Monday, March 16, 2015

First Drafts by Joanna Roddy

 *All photos are from my writing residency last week at Fort Worden on the Washington Coast. 
  

This past week I've been holed up in a cabin working on the first draft of a new novel. I've taken writing retreats in the rewriting/editing stages of a project, but not really for drafting. I had thought that the time and space and silence would make the writing process fly by, the way it had for my previous editing efforts, but in fact I've found (surprise, surprise!) that each movement forward on a first draft is just as hard-fought, just as murky, just as slow as it is at home. I just have more time all put together to agonize over it. (Lucky me!)

In all seriousness, I am immensely grateful for this time. This is now my second time working on the first draft of a full-length fiction project and I'm learning a lot that I wanted to share with you.



1. Freedom. Now that I know what an editing process looks like for me, I'm not so hung up on perfecting every aspect of the draft. With my first novel I would get very focused on progressing through the story correctly so that I spent a lot of time hesitating, nit-picking, or completely stalled out. Now, I'm just getting the story down as it occurs to me. I do pause to think through the next sequence or to research a place I intend to use for a setting, but then I try to keep moving forward, step by step. I know that later I'll be deconstructing everything, combining, tightening and expanding, and that it will all be clear when I have the whole, finished story to work with.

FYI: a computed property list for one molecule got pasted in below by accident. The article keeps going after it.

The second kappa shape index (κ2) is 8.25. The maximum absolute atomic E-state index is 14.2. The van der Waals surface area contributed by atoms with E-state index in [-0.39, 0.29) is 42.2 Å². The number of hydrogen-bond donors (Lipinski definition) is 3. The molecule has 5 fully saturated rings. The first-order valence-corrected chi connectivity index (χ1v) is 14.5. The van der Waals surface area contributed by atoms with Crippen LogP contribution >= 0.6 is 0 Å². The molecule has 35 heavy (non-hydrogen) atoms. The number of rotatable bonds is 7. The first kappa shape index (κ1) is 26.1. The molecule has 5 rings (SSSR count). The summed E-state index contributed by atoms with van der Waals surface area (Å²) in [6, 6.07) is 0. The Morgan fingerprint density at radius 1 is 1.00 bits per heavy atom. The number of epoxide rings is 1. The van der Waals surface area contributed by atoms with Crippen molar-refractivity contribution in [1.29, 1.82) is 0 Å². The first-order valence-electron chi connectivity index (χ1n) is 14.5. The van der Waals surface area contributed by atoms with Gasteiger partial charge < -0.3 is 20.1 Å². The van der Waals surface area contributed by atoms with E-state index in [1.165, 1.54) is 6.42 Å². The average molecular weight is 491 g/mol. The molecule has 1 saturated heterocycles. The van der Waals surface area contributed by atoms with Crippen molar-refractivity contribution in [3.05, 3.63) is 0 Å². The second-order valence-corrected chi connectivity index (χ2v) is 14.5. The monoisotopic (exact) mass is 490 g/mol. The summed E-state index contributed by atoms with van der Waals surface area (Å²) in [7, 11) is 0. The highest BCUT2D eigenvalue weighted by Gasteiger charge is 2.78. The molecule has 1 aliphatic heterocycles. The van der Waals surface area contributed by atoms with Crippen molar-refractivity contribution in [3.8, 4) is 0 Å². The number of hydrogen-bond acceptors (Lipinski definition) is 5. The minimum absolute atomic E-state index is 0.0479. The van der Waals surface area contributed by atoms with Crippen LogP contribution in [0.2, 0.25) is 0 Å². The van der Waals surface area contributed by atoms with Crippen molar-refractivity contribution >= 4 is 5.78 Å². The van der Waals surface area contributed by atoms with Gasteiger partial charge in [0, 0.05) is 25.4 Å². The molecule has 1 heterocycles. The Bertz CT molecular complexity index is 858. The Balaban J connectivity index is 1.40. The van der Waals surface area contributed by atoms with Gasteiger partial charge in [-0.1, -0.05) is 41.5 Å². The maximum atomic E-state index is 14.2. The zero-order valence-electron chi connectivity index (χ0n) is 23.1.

2. Trust. I've learned that the story has a life of its own through my creative subconscious, through my characters, and through themes that arise of their own free will. The only way to learn these things is to write the story down and to see what happens in the process. It's ok if I can't see too far ahead. The story will unfold before me.



3. Respect. I understand where the "crappy first draft" idea comes from and it's so necessary for people like me, who need to know that getting the thing down is more important than getting it perfect. But I also think there's a counterpoint to that idea. Because I need to respect the work I'm doing to be able to trust it. Getting it down and moving forward doesn't mean (for me, at least), rushing it or settling. I need to be fully immersed in the story and I can't do that if I feel like my main goal is just amassing words. I need to simply do my best with what I know right now. But I also can accept the imperfection, trusting that when I know more, I'll do even better on later drafts.


My visual reward chart: 1 sticker = 1000 words
4. Grace. I've tried to sit down and pound out 2000 words before lunch like Stephen King does every day. I've tried to write 5000 words in a day like Laini Taylor did on a retreat she blogged about. What I'm learning is that I'm me and my success can only be measured in my own terms. In five full retreat days so far I've written just under 10,000 words and doubled the size of my manuscript from when I arrived. It's not the 17,000 words in three days I accomplished a year ago during a rewrite, but for a first draft, I'm realizing this is a huge success for me. As long as I keep moving forward, despite the not knowing, despite the inner-resistance, despite the challenge, I'm winning.

I'd SO love to hear what's been helpful for others in the first draft stages. I'm a sponge right now for any good advice and I love hearing other people's processes. Please share!